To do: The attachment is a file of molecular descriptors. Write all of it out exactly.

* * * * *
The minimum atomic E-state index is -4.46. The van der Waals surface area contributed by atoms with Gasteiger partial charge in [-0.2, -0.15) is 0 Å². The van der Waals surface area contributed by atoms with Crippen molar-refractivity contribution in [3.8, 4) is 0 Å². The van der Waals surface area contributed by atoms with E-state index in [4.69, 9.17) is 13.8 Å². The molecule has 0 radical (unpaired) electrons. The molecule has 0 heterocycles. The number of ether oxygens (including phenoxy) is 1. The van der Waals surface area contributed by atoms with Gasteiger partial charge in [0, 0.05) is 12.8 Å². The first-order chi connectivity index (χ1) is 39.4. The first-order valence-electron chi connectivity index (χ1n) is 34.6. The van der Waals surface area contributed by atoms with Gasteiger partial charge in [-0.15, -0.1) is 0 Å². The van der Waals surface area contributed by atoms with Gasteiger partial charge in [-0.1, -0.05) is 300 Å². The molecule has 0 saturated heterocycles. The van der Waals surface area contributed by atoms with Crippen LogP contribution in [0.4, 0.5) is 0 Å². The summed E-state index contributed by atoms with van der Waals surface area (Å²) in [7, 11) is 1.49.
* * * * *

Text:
The minimum atomic E-state index is -4.46. The van der Waals surface area contributed by atoms with Gasteiger partial charge in [-0.2, -0.15) is 0 Å². The van der Waals surface area contributed by atoms with Crippen molar-refractivity contribution in [3.8, 4) is 0 Å². The van der Waals surface area contributed by atoms with E-state index in [4.69, 9.17) is 13.8 Å². The molecule has 0 radical (unpaired) electrons. The molecule has 0 heterocycles. The number of ether oxygens (including phenoxy) is 1. The van der Waals surface area contributed by atoms with Gasteiger partial charge in [0, 0.05) is 12.8 Å². The first-order chi connectivity index (χ1) is 39.4. The first-order valence-electron chi connectivity index (χ1n) is 34.6. The van der Waals surface area contributed by atoms with Gasteiger partial charge in [-0.15, -0.1) is 0 Å². The van der Waals surface area contributed by atoms with Gasteiger partial charge in [-0.1, -0.05) is 300 Å². The molecule has 0 saturated heterocycles. The van der Waals surface area contributed by atoms with Crippen LogP contribution in [0.4, 0.5) is 0 Å². The summed E-state index contributed by atoms with van der Waals surface area (Å²) in [7, 11) is 1.49.